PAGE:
KABUL, Afghanistan (AP) — A United Nations agency in Afghanistan plans to stop publishing photographs on its website to highlight the plight of Afghan women ahead of International Women’s Day on March 8, a U.N. official said on Sunday.
The move aims to bring attention to the fear many Afghan women have of the potential consequences of appearing in public or having their photographs published, said Rob Few, chief of communications for the U.N. Development Program in Kabul.
Photographs already on the UNDP’s Afghanistan website would be blacked out starting Sunday, and replaced with the hashtag #WhereAreTheWomen, Few said.
Original captions would remain, so visitors to the site know what they are missing, and no new photographs would be posted, he said. The campaign will last about a week, he added.
Most Read Stories
- Storm star Sue Bird says she's dating the Reign's Megan Rapinoe and opens up about being gay WATCH
- What drivers can and cannot do under Washington state's new distracted-driving law
- Illicit skatepark on Green Lake’s Duck Island: Cops called on bowl built in bird habitat WATCH
- '450 square feet of fear': Renter dreads rising cost for Fremont studio apartment | Seattle Sketcher
- Put down that cellphone; distracted-driving law is here
In conservative Afghanistan, women are often subject to abuse, forced into arranged marriages, and even traded to settle disputes. Domestic violence is endemic.
High-profile women have been murdered. As a result, few women work outside the home or are active in public life, despite constitutional guarantees of their safety.
Few said the UNDP’s decision came after an Afghan woman helped by the agency to escape an abusive forced marriage said she was too afraid to have her photo published alongside a report about her experience.
“Walk down any street, or into any government office, or into any hospital, police station, business or university, and you have to ask yourself, ‘Where are the women?’ ” Few said. “We’ve come a long way since 2001, but we need to do more to make women safer and to allow them to take part in economic and public life.”
As the Afghan government moves toward a dialogue with the Taliban to end the war, now in its 15th year, many women fear that hard-won legal rights will be sacrificed for peace.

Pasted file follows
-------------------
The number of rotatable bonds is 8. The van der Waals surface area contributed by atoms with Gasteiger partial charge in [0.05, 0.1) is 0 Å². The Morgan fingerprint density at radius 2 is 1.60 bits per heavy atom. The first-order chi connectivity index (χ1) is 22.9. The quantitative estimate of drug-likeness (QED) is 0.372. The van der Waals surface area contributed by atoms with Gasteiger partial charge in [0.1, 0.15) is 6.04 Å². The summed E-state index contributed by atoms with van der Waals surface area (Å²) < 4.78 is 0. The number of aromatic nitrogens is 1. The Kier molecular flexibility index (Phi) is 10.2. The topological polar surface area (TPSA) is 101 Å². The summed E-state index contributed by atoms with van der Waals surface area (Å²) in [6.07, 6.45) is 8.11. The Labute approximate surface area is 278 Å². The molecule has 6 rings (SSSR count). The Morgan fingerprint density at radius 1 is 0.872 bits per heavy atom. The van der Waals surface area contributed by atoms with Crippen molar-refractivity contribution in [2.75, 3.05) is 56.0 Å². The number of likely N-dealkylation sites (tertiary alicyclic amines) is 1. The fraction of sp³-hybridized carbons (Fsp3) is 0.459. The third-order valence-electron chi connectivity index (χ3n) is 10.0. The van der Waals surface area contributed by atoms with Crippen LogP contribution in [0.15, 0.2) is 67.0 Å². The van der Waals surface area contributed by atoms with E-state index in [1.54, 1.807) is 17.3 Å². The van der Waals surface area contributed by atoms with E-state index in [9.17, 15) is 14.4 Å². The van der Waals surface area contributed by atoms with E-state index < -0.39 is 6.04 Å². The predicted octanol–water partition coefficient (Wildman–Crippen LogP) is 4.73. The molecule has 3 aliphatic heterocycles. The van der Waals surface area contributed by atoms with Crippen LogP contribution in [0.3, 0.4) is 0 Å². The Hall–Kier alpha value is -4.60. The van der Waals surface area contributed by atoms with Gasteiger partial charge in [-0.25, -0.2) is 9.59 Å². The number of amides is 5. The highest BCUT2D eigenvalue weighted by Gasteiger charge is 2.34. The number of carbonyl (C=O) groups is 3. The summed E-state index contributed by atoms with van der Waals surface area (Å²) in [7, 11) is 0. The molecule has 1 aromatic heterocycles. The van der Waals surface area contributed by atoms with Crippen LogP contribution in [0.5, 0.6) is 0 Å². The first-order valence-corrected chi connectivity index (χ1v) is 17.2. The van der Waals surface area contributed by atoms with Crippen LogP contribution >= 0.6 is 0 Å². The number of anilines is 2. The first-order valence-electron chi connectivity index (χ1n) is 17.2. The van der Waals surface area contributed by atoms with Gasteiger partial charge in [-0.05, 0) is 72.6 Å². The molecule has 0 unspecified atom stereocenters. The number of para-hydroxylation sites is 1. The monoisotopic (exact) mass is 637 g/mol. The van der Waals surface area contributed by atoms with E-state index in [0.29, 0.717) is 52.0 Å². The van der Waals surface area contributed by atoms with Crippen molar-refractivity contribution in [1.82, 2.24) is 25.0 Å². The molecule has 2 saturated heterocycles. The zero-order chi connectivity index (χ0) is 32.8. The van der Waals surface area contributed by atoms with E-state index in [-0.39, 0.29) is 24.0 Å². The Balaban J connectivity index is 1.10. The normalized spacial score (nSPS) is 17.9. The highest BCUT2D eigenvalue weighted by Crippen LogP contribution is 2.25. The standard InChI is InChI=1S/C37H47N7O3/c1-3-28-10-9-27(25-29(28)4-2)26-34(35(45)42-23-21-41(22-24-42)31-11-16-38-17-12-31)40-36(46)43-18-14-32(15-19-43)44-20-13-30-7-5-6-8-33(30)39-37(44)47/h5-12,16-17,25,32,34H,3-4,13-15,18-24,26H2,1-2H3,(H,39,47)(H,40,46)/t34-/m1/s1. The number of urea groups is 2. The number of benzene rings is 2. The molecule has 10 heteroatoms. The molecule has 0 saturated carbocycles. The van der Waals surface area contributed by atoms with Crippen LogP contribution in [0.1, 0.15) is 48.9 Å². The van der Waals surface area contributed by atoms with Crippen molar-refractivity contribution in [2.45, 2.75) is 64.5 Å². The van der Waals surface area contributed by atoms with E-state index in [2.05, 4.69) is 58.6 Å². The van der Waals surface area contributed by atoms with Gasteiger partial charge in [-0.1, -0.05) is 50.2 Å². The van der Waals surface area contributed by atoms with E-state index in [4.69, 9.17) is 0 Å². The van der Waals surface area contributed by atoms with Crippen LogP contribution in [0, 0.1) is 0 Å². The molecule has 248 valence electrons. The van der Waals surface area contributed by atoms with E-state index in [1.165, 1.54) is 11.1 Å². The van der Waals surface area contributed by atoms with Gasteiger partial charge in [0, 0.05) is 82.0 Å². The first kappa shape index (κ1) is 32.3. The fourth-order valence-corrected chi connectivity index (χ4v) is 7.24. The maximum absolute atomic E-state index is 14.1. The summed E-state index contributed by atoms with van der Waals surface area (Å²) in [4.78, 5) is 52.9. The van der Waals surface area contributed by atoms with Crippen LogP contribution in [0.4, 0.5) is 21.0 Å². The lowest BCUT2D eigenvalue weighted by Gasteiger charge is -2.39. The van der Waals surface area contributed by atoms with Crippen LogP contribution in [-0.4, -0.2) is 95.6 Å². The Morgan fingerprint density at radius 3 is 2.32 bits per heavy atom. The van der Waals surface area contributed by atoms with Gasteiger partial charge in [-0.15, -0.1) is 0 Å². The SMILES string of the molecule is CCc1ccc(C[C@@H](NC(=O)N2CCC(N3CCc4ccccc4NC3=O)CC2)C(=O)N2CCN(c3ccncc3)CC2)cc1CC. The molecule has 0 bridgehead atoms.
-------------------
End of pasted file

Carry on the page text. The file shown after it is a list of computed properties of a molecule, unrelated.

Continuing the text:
The extremist Taliban regime ruled Afghanistan for five years before being toppled by the 2001 U.S. invasion. During that time, women were terrorized — banned from education and work, forced into their homes unless accompanied by a male relative and wearing the all-encompassing burqa.
The post-2001 constitution protects women from violence and discrimination. But after more than 30 years of conflict, Afghan society has largely retreated into religious conservatism that has seen more women, even in the capital Kabul, wearing the burqa and the niqab full-face veil for fear of a Taliban return.
President Ashraf Ghani has pledged that women’s rights will not be eroded in exchange for peace with the Taliban. Face-to-face talks that were expected to take place early this month appear to be in jeopardy after the Taliban issued a statement Saturday saying they would not participate.
The UNDP’s decision to question the way women are treated in Afghan society also comes ahead of the first anniversary on March 19 of the public murder of a woman in central Kabul, after she was falsely accused of burning a Quran. Farkhunda Malikzada was set upon by a mob, brutally beaten, driven over by a car, and her body burned.
Her killers, identified from mobile phone footage of the incident, had their sentences commuted, and most of her immediate family has left the country for their own safety.
In recent months, a number of women have been publicly stoned in remote parts of Afghanistan for apparent adultery, and one young woman had her nose cut off by an abusive husband.
The Afghanistan Independent Human Rights Commission published a report this month accusing the judicial system of abusing women’s rights by forcing women and girls accused of the “crime” of sex outside marriage to undergo invasive “virginity tests,” vaginal and rectal examinations performed against their will by government doctors. New York-based Human Rights Watch said the examinations amount to sexual assault.
Women are also the biggest victims of war, with the U.N. assistance mission in Afghanistan last month reporting that 10 percent of total civilian casualties in 2015 were women, up 37 percent from the year before.